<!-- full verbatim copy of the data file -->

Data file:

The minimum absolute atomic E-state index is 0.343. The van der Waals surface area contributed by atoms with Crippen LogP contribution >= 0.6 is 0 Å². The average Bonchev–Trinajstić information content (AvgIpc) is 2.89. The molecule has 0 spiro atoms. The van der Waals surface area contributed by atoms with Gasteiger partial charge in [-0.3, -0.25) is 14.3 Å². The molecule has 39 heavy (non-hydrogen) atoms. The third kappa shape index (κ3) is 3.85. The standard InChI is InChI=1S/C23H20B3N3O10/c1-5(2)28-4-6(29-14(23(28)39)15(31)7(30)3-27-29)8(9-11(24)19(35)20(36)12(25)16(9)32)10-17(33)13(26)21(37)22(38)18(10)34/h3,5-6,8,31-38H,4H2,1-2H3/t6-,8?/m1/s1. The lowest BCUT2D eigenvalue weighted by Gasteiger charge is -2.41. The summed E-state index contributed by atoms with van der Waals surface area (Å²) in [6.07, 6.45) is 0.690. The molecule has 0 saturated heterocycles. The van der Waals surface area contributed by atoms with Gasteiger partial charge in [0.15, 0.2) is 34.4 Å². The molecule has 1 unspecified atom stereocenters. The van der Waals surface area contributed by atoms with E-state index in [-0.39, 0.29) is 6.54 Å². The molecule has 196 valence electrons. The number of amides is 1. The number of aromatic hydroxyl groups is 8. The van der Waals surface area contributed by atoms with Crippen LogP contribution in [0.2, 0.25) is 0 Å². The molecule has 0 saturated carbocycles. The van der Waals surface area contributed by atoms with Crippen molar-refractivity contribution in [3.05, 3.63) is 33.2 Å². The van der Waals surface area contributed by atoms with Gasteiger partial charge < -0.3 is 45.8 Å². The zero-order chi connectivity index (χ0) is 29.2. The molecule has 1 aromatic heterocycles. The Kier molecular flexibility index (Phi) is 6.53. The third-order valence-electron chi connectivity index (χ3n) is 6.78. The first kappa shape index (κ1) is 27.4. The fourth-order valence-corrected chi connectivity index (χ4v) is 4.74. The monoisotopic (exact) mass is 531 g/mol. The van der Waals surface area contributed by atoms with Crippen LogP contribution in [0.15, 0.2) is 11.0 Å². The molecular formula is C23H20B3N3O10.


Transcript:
The minimum absolute atomic E-state index is 0.343. The van der Waals surface area contributed by atoms with Crippen LogP contribution >= 0.6 is 0 Å². The average Bonchev–Trinajstić information content (AvgIpc) is 2.89. The molecule has 0 spiro atoms. The van der Waals surface area contributed by atoms with Gasteiger partial charge in [-0.3, -0.25) is 14.3 Å². The molecule has 39 heavy (non-hydrogen) atoms. The third kappa shape index (κ3) is 3.85. The standard InChI is InChI=1S/C23H20B3N3O10/c1-5(2)28-4-6(29-14(23(28)39)15(31)7(30)3-27-29)8(9-11(24)19(35)20(36)12(25)16(9)32)10-17(33)13(26)21(37)22(38)18(10)34/h3,5-6,8,31-38H,4H2,1-2H3/t6-,8?/m1/s1. The lowest BCUT2D eigenvalue weighted by Gasteiger charge is -2.41. The summed E-state index contributed by atoms with van der Waals surface area (Å²) in [6.07, 6.45) is 0.690. The molecule has 0 saturated heterocycles. The van der Waals surface area contributed by atoms with Gasteiger partial charge in [0.15, 0.2) is 34.4 Å². The molecule has 1 unspecified atom stereocenters. The van der Waals surface area contributed by atoms with E-state index in [-0.39, 0.29) is 6.54 Å². The molecule has 196 valence electrons. The number of amides is 1. The number of aromatic hydroxyl groups is 8. The van der Waals surface area contributed by atoms with Crippen LogP contribution in [0.2, 0.25) is 0 Å². The molecule has 0 saturated carbocycles. The van der Waals surface area contributed by atoms with Crippen molar-refractivity contribution in [3.05, 3.63) is 33.2 Å². The van der Waals surface area contributed by atoms with Gasteiger partial charge < -0.3 is 45.8 Å². The zero-order chi connectivity index (χ0) is 29.2. The molecule has 1 aromatic heterocycles. The Kier molecular flexibility index (Phi) is 6.53. The third-order valence-electron chi connectivity index (χ3n) is 6.78. The first kappa shape index (κ1) is 27.4. The fourth-order valence-corrected chi connectivity index (χ4v) is 4.74. The monoisotopic (exact) mass is 531 g/mol. The van der Waals surface area contributed by atoms with Crippen LogP contribution in [0.15, 0.2) is 11.0 Å². The molecular formula is C23H20B3N3O10.